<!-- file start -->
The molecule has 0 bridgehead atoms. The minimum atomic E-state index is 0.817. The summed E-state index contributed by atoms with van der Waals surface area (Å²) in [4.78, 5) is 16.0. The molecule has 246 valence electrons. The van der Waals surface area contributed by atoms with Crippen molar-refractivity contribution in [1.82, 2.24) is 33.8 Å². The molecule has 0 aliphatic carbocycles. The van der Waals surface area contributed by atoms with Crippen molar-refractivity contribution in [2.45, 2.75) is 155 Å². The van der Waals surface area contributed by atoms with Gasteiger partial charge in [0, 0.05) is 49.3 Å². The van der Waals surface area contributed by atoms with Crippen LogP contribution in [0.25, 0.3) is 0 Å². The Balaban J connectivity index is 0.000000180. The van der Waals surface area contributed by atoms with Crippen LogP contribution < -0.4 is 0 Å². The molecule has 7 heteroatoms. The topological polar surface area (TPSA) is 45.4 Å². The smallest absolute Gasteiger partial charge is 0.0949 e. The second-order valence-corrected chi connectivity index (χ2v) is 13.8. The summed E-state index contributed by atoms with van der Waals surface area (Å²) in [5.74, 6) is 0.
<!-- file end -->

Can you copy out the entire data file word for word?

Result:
The molecule has 0 bridgehead atoms. The minimum atomic E-state index is 0.817. The summed E-state index contributed by atoms with van der Waals surface area (Å²) in [4.78, 5) is 16.0. The molecule has 246 valence electrons. The van der Waals surface area contributed by atoms with Crippen molar-refractivity contribution in [1.82, 2.24) is 33.8 Å². The molecule has 0 aliphatic carbocycles. The van der Waals surface area contributed by atoms with Crippen molar-refractivity contribution in [2.45, 2.75) is 155 Å². The van der Waals surface area contributed by atoms with Gasteiger partial charge in [0, 0.05) is 49.3 Å². The van der Waals surface area contributed by atoms with Crippen LogP contribution in [0.25, 0.3) is 0 Å². The Balaban J connectivity index is 0.000000180. The van der Waals surface area contributed by atoms with Crippen LogP contribution < -0.4 is 0 Å². The molecule has 7 heteroatoms. The topological polar surface area (TPSA) is 45.4 Å². The smallest absolute Gasteiger partial charge is 0.0949 e. The second-order valence-corrected chi connectivity index (χ2v) is 13.8. The summed E-state index contributed by atoms with van der Waals surface area (Å²) in [5.74, 6) is 0.